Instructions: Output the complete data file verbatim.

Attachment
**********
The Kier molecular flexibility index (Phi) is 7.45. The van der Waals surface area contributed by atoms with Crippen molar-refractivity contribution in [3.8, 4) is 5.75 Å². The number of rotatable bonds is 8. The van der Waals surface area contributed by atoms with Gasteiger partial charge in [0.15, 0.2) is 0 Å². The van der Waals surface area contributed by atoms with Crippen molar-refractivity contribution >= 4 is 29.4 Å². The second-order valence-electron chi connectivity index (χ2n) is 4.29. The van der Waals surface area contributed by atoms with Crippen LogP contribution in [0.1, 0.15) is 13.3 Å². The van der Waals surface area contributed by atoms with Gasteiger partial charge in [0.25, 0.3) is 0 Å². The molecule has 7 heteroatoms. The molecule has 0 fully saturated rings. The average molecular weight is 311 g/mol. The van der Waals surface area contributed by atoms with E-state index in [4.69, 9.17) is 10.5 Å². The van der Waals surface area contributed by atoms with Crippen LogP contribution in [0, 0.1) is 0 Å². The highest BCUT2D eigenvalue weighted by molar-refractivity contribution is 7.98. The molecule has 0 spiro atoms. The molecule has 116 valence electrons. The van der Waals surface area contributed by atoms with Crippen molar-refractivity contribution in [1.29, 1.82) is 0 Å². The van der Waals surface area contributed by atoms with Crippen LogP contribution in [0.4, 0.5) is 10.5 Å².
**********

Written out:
The Kier molecular flexibility index (Phi) is 7.45. The van der Waals surface area contributed by atoms with Crippen molar-refractivity contribution in [3.8, 4) is 5.75 Å². The number of rotatable bonds is 8. The van der Waals surface area contributed by atoms with Gasteiger partial charge in [0.15, 0.2) is 0 Å². The van der Waals surface area contributed by atoms with Crippen molar-refractivity contribution >= 4 is 29.4 Å². The second-order valence-electron chi connectivity index (χ2n) is 4.29. The van der Waals surface area contributed by atoms with Crippen LogP contribution in [0.1, 0.15) is 13.3 Å². The van der Waals surface area contributed by atoms with Gasteiger partial charge in [0.25, 0.3) is 0 Å². The molecule has 7 heteroatoms. The molecule has 0 fully saturated rings. The average molecular weight is 311 g/mol. The van der Waals surface area contributed by atoms with E-state index in [4.69, 9.17) is 10.5 Å². The van der Waals surface area contributed by atoms with Crippen LogP contribution in [0, 0.1) is 0 Å². The highest BCUT2D eigenvalue weighted by molar-refractivity contribution is 7.98. The molecule has 0 spiro atoms. The molecule has 116 valence electrons. The van der Waals surface area contributed by atoms with Crippen molar-refractivity contribution in [1.29, 1.82) is 0 Å². The van der Waals surface area contributed by atoms with Crippen LogP contribution in [0.4, 0.5) is 10.5 Å².